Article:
Hausfrau is the debut novel by poet Jill Alexander Essbaum. Anyone familiar with either Madame Bovary or Anna Karenina will recognise this book as a modern take on these tales of bored, trapped wives.
In this instance, the unhappy wife in question is Anna Benz, an American living a priveleged life in Zurich with her husband, Bruno, and their three children – sons Charles and Victor, and baby daughter Polly.
On the surface, Anna lives a blessed life. But underneath is a well of discontent. Her marriage is not a happy one and her relationship with her children is complex; she finds it difficult to love Victor in particular. After several years in Switzerland, Anna still hasn’t made any friends or learned Swiss German. She has never worked, doesn’t hold a driver’s licence, and doesn’t have her own bank account. Anna is sleepwalking through her life, desperately trying to find meaning and purpose through her sessions with her therapist, Doctor Messerli. She also attempts to escape her increasing despair through a string of extra-marital affairs.
So far, the stage seems to be set for a novel that engages with thought-provoking themes like the pressure of needing to be the perfect wife and mother, alienation and despair, identity.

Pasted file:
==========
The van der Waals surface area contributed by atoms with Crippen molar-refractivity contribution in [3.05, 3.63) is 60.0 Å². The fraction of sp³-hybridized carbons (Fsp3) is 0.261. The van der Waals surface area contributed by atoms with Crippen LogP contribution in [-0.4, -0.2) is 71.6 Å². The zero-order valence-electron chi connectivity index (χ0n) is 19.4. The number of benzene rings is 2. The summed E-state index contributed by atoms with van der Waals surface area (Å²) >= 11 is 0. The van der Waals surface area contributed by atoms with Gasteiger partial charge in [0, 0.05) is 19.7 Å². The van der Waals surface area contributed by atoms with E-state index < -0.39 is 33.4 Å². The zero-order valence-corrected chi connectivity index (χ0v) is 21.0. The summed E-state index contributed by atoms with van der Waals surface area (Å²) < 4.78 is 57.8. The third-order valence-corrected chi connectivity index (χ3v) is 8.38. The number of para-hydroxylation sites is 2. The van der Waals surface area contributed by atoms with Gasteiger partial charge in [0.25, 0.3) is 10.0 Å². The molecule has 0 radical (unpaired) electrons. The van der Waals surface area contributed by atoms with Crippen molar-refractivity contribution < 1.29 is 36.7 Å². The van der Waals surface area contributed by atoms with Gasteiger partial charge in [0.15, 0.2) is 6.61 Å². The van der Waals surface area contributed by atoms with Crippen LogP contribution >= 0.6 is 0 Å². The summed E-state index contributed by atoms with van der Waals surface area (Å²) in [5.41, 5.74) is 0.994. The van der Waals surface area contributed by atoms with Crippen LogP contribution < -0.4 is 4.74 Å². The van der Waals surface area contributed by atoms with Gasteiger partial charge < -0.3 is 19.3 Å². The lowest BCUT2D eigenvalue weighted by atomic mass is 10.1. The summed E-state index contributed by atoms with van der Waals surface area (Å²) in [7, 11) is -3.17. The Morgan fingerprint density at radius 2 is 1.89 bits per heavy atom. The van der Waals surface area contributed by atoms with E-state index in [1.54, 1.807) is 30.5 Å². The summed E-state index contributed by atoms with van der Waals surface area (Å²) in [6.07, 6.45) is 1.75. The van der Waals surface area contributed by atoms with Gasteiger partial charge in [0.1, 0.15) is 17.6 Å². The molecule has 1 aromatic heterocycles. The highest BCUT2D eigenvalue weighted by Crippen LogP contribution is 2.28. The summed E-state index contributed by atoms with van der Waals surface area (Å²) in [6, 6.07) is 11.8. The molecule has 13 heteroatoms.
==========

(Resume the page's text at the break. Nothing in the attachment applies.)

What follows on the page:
Unfortunately, Hausfrau is never able to provoke much thought at all due to an underlying flaw: translating a 19th century tragedy to a modern day setting just doesn’t work. Perhaps it is possible for a 21st century, Western woman to be trapped in the same way that Anna Karenina and Emma Bovary are. But it is highly unusual and thus requires some explanation: why hasn’t Anna got a bank account? We learn so little about the protagonist that we never get to know why she has so little independence, why her marriage is failing, and how she became so isolated. This lack of explanation leads to a lack of conviction: it is impossible to believe in Anna or her story. Both are 19th century literary constructs that have not been updated and thus cannot convince in a modern day narrative.
The novel’s moral code hasn’t been updated either: it, too, is dreadfully Victorian. Anna is punished in the most dreadful, Thomas Hardy-esque way for having sex outside of marriage. In a 21st century novel, this is hideously jarring.
Hausfrau is atmospherically claustrophic, moving as it does between a limited set of restricted locations: the classroom where Anna belatedly learns Swiss German, the office where she undergoes therapy, the bedroom where she conducts illicit affairs. The prose style, as many other reviewers have noted, really grates, though: it is horribly contrived and self-conscious. This ponderous tone adds to the sense of detachment and chilliness pervading the novel. Characters don’t have to be likeable – and this lot never would be in a million years – but they do have to feel real, at least in domestic dramas like this. Here, though, we are reading about constructs not people, we are reading dialogue not conversation.
Ultimately, in a book so much concerned with language and translation, this novel shows that translating 19th century characters and tropes directly to a 21st century setting just doesn’t work.